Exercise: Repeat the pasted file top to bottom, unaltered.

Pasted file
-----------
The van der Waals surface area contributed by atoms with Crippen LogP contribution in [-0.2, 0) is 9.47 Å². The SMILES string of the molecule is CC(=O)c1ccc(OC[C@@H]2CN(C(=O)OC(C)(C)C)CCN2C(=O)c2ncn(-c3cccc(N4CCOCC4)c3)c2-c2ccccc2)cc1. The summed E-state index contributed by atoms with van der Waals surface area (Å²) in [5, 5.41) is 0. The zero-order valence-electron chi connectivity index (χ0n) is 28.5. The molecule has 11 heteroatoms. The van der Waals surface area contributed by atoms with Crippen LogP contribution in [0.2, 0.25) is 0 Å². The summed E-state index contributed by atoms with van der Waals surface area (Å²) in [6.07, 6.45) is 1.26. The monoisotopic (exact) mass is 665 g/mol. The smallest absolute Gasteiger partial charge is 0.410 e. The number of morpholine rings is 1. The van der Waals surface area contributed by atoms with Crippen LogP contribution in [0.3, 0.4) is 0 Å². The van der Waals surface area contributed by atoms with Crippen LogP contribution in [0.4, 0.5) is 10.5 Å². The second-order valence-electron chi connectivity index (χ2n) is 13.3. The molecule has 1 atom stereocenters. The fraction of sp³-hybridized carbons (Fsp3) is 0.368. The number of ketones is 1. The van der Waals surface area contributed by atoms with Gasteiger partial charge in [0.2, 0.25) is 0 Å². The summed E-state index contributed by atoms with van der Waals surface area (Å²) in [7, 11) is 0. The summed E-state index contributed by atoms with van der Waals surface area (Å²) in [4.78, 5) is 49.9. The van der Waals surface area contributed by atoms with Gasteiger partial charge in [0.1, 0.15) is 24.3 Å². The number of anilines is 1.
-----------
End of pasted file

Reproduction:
The van der Waals surface area contributed by atoms with Crippen LogP contribution in [-0.2, 0) is 9.47 Å². The SMILES string of the molecule is CC(=O)c1ccc(OC[C@@H]2CN(C(=O)OC(C)(C)C)CCN2C(=O)c2ncn(-c3cccc(N4CCOCC4)c3)c2-c2ccccc2)cc1. The summed E-state index contributed by atoms with van der Waals surface area (Å²) in [5, 5.41) is 0. The zero-order valence-electron chi connectivity index (χ0n) is 28.5. The molecule has 11 heteroatoms. The van der Waals surface area contributed by atoms with Crippen LogP contribution in [0.2, 0.25) is 0 Å². The summed E-state index contributed by atoms with van der Waals surface area (Å²) in [6.07, 6.45) is 1.26. The monoisotopic (exact) mass is 665 g/mol. The smallest absolute Gasteiger partial charge is 0.410 e. The number of morpholine rings is 1. The van der Waals surface area contributed by atoms with Crippen LogP contribution in [0.3, 0.4) is 0 Å². The van der Waals surface area contributed by atoms with Crippen LogP contribution in [0.4, 0.5) is 10.5 Å². The second-order valence-electron chi connectivity index (χ2n) is 13.3. The molecule has 1 atom stereocenters. The fraction of sp³-hybridized carbons (Fsp3) is 0.368. The number of ketones is 1. The van der Waals surface area contributed by atoms with Gasteiger partial charge in [0.2, 0.25) is 0 Å². The summed E-state index contributed by atoms with van der Waals surface area (Å²) in [7, 11) is 0. The summed E-state index contributed by atoms with van der Waals surface area (Å²) in [4.78, 5) is 49.9. The van der Waals surface area contributed by atoms with Gasteiger partial charge in [0.1, 0.15) is 24.3 Å². The number of anilines is 1.